I believe that challenging your own perceptions of what is beautiful can truly help you to look at yourself differently. My favorite Instagram accounts that are doing this are:
Laura Delrato – I also love her because she’s from the Bronx like me.
Diet Culture Sucks – This youngin has recovered from her ED and posts amazing photos of herself and her friends just being.
The Militant Baker– Jes Baker, author of Land Whale and Things No One Will Tell Fat Girls: A Handbook for Unapologetic Living
3. Deal with Environmental Triggers
Environmental triggers are having things in your environment that feel unchangeable that cause you to binge. For instance, a kitchen at work that is always filled with free snack foods, or everyday on your way home from work you pass a certain bakery or coffee shop or supermarket or the fast food place that you stop at on your way home from work every day or eating in your car… Doing things that challenge these environmental triggers are a big way to feel more relaxed and less beholden to things and urges that feel beyond your control. Take a new route home from work, move your cubicle to the opposite side of the office… figure out ways to deal with the triggers that keep you stuck in your automatic thinking patterns. When I quit smoking, I had to quit drinking coffee for awhile because cigarettes and coffee always went together. I ungave up giving up coffee because really I love coffee more than I love most things in the world.
4. Notice your mental environment
Your mental environment has to do with your cognitive behaviors. That is, the way your thoughts take over your mind. It’s really easy to believe that you are a slave to your brain. Especially if you have a brain that overthinks. I understand this problem intimately as I have a loud chatty brain that loves to keep me awake at night. This is where learning how to stop your brain from moving comes in handy. People are often curious about meditation, and the truth of it is that it is the only tried and true method of turning your mind off. If you can prioritize 5-10 minutes a day of meditation, you will learn how to turn your brain off so that you can actually do that when your brain is causing you angst and woe. It’s almost like resetting the radio. When a song comes on that you hate, you can either turn it off or turn to a different station with music that makes you happy or calms and soothes you. You don’t have to sit and listen to a song that makes you crazy. You can do the same thing with your brain, you can choose the thoughts that you think.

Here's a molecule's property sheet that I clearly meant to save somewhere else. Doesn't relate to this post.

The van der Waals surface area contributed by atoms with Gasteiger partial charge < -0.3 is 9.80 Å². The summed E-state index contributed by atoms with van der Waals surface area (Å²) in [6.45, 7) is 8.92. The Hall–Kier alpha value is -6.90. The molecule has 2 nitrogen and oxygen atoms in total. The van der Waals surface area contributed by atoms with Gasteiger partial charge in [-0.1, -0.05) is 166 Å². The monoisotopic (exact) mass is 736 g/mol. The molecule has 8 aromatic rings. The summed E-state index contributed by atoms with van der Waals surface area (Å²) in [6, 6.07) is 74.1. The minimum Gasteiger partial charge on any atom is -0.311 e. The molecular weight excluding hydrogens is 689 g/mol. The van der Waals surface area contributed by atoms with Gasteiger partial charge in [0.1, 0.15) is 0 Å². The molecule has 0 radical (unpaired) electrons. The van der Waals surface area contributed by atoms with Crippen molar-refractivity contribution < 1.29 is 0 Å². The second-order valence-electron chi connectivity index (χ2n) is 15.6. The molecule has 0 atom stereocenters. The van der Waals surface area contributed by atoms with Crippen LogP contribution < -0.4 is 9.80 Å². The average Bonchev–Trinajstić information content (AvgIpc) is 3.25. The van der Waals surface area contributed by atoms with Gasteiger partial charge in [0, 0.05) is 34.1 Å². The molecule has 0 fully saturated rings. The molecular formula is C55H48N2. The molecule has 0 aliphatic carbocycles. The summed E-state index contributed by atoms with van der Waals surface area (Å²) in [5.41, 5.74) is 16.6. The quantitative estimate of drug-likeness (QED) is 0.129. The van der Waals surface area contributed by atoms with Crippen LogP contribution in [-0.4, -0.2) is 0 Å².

5. Get away from Toxic People
I hate to refer to human beings as toxic, nobody is actually toxic, but their behaviors or attitudes might not be compatible with your own or their words might hurt you. Sometimes we spend a lot of time either thinking about these people or trying to do something to get them to change their behavior or we try to change our own behavior to make them change theirs. If you have a relationship that is causing you pain, be it a friend, workmate, colleague or romantic partner– if they are causing you to treat yourself poorly, it’s okay to take a break from them. Nobody should be spending time with someone who brings out the worst in them.
Your environment and the world around you are intimately tied up in your behaviors. Your behaviors didn’t start in a vacuum, so by changing certain environmental issues, you can have an easier time changing the actual behaviors that you’re grappling with.